King River Resources says it is re-evaluating its DFS strategy that is currently considering large-scale production of high purity alumina at a manufacturing plant in Kwinana in WA. The company will now also look to leverage its proprietary processing technology to consider an initially smaller scale operation only producing high value aluminium precursor compounds used in lithium-ion batteries in order to slash the capital and operating costs of the venture.
King River Resources says it is re-evaluating its definitive feasibility study, or “DFS”, strategy that is currently considering large-scale production of high purity alumina, or “HPA”, at a manufacturing plant in Kwinana in WA. The company will now also look to leverage its proprietary processing technology to consider an initially smaller scale operation.
The scaled down version will only produce high value aluminium precursor compounds used in lithium-ion batteries and is expected to be less capital intensive to build, with lower operating costs.
Through its proprietary “ARC” HPA refining process, King River has developed a simple processing circuit that uses conventional crystallisation and calcination of a precursor product to generate high quality 4N HPA powder that is more than 99.99 per cent pure aluminium oxide powder.
The company recently launched the DFS on a potential large-scale HPA operation in Kwinana after delivering some stellar numbers from a pre-feasibility study, or “PFS”, earlier this year.
The PFS envisages the Kwinana plant to produce some 9,000 tonnes of 4N HPA annually over an initial 25-year operation, with a pay-back period of just 2.2 years.
More than $190 million per annum in free cash flows were forecast to spin out of the operation each year that has an estimated net present value of a staggering $1.04 billion. Total predicted revenues for the larger scale plant came in at $7.03 billion over the 25-year operational period, with $4.44 billion in total free cash flows estimated over that period.
King River’s proprietary ARC process appears to have opened new doors for the Perth-based company as it considers its options for the Kwinana operation.
A recent breakthrough in King River’s processing technology delivered a 5N purity aluminium precursor compound that is more than 99.999 per cent pure.
The company has now engaged specialist engineering services provider, Como Engineers to assess the prospects of an initial precursor only refinery at Kwinana.
King River will evaluate the potential of producing high value aluminium precursor compounds used in the manufacture of lithium-ion battery cathodes, an essential component for the flourishing electric vehicle industry.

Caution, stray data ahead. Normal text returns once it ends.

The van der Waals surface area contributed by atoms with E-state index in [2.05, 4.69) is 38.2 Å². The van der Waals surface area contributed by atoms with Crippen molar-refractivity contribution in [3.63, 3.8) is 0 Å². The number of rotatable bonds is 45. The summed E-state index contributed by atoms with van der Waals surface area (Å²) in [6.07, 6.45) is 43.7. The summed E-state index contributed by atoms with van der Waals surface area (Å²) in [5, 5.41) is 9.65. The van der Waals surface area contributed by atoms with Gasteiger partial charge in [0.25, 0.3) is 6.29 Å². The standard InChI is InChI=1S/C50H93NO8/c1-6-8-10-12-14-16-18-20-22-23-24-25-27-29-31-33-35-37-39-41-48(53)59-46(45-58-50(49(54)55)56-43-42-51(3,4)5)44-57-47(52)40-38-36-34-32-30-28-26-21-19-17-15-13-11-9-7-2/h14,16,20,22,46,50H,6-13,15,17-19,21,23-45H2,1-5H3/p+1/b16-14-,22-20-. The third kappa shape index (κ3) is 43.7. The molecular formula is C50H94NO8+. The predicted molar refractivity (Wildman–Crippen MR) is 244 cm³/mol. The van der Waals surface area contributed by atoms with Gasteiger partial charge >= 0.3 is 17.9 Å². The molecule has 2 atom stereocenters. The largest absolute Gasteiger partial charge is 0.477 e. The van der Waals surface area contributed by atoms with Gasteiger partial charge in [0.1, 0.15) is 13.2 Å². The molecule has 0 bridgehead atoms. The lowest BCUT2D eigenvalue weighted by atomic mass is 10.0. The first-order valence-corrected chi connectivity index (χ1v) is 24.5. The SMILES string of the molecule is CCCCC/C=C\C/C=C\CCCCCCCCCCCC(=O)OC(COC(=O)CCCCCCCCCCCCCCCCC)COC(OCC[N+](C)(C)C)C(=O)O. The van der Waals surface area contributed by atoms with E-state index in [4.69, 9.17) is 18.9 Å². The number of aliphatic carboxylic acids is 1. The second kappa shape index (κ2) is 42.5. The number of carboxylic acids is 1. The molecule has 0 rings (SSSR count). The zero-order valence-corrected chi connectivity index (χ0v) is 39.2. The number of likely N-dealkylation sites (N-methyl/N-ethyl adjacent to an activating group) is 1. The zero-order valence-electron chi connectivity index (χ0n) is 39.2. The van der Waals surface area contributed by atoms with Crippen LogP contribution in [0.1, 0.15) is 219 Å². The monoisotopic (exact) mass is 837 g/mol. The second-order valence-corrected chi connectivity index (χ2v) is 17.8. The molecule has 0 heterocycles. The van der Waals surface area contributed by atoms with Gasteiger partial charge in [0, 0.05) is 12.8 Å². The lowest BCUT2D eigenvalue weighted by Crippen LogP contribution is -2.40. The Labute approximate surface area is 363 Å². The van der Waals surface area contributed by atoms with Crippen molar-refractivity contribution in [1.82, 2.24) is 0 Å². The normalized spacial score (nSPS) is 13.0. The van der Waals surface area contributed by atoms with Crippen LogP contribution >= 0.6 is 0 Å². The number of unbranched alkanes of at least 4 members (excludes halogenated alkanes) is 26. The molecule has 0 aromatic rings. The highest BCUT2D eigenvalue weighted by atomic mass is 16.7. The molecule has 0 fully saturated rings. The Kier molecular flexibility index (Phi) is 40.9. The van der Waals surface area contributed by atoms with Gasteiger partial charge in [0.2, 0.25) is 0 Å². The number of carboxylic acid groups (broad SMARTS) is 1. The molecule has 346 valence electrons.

King River says it will look to leverage its accumulated intellectual property to “significantly” reduce capital and operational costs compared to the numbers in large scale HPA operation. The company says the amended strategy could even result in higher rates of financial returns.
Evaluation of the alternate smaller scale route will run in parallel to the existing DFS works being progressed by the company on the larger operation.
Management says precursors with different specifications to those used in HPA production could generate greater value than standard HPA product.
The company is investigating if its precursor product can be used to produce precursor cathode active materials, or “P-CAM”, an intermediate mixed metal hydroxide used in the manufacture of lithium-ion battery cathodes.
King River is targeting P-CAMs with nickel-cobalt-aluminium and nickel-cobalt-manganese-aluminium compositions, which the company believes could be set for a big future in the lithium battery space.
According to King River management, adding aluminium to the cathode active materials increases the lifecycle of the battery whilst also playing a crucial role in their safety.
The company says it has already received encouraging results from two recently completed experiments seeking to produce nickel-cobalt-aluminium type P-CAMs. Further test-work and other studies are now planned.
Test-work to convert King River’s current precursor into a more diverse suite of aluminium precursor products, that are suitable for lithium-ion batteries, is also underway.
The company intends to use results from the ongoing test-work programs to make a final decision on a precursor only operation at Kwinana, which could see HPA production deferred to a later stage.
With the electric vehicle revolution showing no signs of slowing down, King River could carve out its own slice of the lithium boom through its precursor products that are vital for lithium-ion battery production.
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